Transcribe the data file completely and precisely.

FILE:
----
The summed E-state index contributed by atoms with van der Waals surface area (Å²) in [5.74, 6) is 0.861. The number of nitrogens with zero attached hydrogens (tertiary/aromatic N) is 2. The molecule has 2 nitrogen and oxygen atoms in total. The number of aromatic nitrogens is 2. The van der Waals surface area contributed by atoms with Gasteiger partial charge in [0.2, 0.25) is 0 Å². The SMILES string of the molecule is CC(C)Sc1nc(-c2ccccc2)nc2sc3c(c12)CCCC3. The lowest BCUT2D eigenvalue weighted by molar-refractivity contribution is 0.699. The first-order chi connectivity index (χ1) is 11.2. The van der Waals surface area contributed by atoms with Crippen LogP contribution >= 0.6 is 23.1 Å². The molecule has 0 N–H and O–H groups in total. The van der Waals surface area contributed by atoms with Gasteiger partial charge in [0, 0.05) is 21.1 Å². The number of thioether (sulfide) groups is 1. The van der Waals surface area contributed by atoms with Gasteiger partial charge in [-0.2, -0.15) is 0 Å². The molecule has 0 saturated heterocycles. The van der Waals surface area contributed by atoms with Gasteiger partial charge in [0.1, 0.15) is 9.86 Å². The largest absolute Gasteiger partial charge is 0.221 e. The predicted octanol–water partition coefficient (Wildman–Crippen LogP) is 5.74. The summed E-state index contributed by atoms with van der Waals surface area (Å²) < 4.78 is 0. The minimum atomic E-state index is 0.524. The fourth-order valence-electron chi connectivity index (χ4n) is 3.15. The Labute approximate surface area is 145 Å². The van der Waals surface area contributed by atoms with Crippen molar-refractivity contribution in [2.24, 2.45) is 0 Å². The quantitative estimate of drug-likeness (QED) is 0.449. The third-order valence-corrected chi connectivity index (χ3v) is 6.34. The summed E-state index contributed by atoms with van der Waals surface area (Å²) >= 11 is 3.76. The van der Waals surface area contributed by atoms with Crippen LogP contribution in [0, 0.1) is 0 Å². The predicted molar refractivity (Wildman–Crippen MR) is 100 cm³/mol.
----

The summed E-state index contributed by atoms with van der Waals surface area (Å²) in [5.74, 6) is 0.861. The number of nitrogens with zero attached hydrogens (tertiary/aromatic N) is 2. The molecule has 2 nitrogen and oxygen atoms in total. The number of aromatic nitrogens is 2. The van der Waals surface area contributed by atoms with Gasteiger partial charge in [0.2, 0.25) is 0 Å². The SMILES string of the molecule is CC(C)Sc1nc(-c2ccccc2)nc2sc3c(c12)CCCC3. The lowest BCUT2D eigenvalue weighted by molar-refractivity contribution is 0.699. The first-order chi connectivity index (χ1) is 11.2. The van der Waals surface area contributed by atoms with Crippen LogP contribution >= 0.6 is 23.1 Å². The molecule has 0 N–H and O–H groups in total. The van der Waals surface area contributed by atoms with Gasteiger partial charge in [0, 0.05) is 21.1 Å². The number of thioether (sulfide) groups is 1. The van der Waals surface area contributed by atoms with Gasteiger partial charge in [-0.2, -0.15) is 0 Å². The molecule has 0 saturated heterocycles. The van der Waals surface area contributed by atoms with Gasteiger partial charge in [0.1, 0.15) is 9.86 Å². The largest absolute Gasteiger partial charge is 0.221 e. The predicted octanol–water partition coefficient (Wildman–Crippen LogP) is 5.74. The summed E-state index contributed by atoms with van der Waals surface area (Å²) < 4.78 is 0. The minimum atomic E-state index is 0.524. The fourth-order valence-electron chi connectivity index (χ4n) is 3.15. The Labute approximate surface area is 145 Å². The van der Waals surface area contributed by atoms with Crippen molar-refractivity contribution in [2.24, 2.45) is 0 Å². The quantitative estimate of drug-likeness (QED) is 0.449. The third-order valence-corrected chi connectivity index (χ3v) is 6.34. The summed E-state index contributed by atoms with van der Waals surface area (Å²) >= 11 is 3.76. The van der Waals surface area contributed by atoms with Crippen LogP contribution in [0, 0.1) is 0 Å². The predicted molar refractivity (Wildman–Crippen MR) is 100 cm³/mol.